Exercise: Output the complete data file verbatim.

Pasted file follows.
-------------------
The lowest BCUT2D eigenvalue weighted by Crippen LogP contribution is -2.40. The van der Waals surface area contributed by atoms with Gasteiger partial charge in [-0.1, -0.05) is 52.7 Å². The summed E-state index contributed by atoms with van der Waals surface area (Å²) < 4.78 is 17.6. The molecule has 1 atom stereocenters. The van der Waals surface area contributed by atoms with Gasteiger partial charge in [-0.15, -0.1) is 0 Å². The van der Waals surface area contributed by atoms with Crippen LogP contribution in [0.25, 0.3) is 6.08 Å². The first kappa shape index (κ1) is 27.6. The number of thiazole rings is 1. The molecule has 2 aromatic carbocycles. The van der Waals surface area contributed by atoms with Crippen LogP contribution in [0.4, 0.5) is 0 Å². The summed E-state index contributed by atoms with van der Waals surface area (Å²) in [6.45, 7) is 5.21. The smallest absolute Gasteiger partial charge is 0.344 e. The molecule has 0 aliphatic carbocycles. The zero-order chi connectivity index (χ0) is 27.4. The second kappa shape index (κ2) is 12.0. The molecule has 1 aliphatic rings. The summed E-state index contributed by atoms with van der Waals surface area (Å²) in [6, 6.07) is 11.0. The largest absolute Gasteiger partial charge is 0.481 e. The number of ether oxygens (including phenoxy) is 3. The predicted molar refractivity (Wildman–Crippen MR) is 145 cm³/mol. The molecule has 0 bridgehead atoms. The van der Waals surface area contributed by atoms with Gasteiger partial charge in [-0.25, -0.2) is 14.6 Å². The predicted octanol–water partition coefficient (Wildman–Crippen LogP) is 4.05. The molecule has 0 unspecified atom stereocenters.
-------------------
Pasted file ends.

The lowest BCUT2D eigenvalue weighted by Crippen LogP contribution is -2.40. The van der Waals surface area contributed by atoms with Gasteiger partial charge in [-0.1, -0.05) is 52.7 Å². The summed E-state index contributed by atoms with van der Waals surface area (Å²) < 4.78 is 17.6. The molecule has 1 atom stereocenters. The van der Waals surface area contributed by atoms with Gasteiger partial charge in [-0.15, -0.1) is 0 Å². The van der Waals surface area contributed by atoms with Crippen LogP contribution in [0.25, 0.3) is 6.08 Å². The first kappa shape index (κ1) is 27.6. The number of thiazole rings is 1. The molecule has 2 aromatic carbocycles. The van der Waals surface area contributed by atoms with Crippen LogP contribution in [0.4, 0.5) is 0 Å². The summed E-state index contributed by atoms with van der Waals surface area (Å²) in [6.45, 7) is 5.21. The smallest absolute Gasteiger partial charge is 0.344 e. The molecule has 0 aliphatic carbocycles. The zero-order chi connectivity index (χ0) is 27.4. The second kappa shape index (κ2) is 12.0. The molecule has 1 aliphatic rings. The summed E-state index contributed by atoms with van der Waals surface area (Å²) in [6, 6.07) is 11.0. The largest absolute Gasteiger partial charge is 0.481 e. The number of ether oxygens (including phenoxy) is 3. The predicted molar refractivity (Wildman–Crippen MR) is 145 cm³/mol. The molecule has 0 bridgehead atoms. The van der Waals surface area contributed by atoms with Gasteiger partial charge in [-0.25, -0.2) is 14.6 Å². The predicted octanol–water partition coefficient (Wildman–Crippen LogP) is 4.05. The molecule has 0 unspecified atom stereocenters.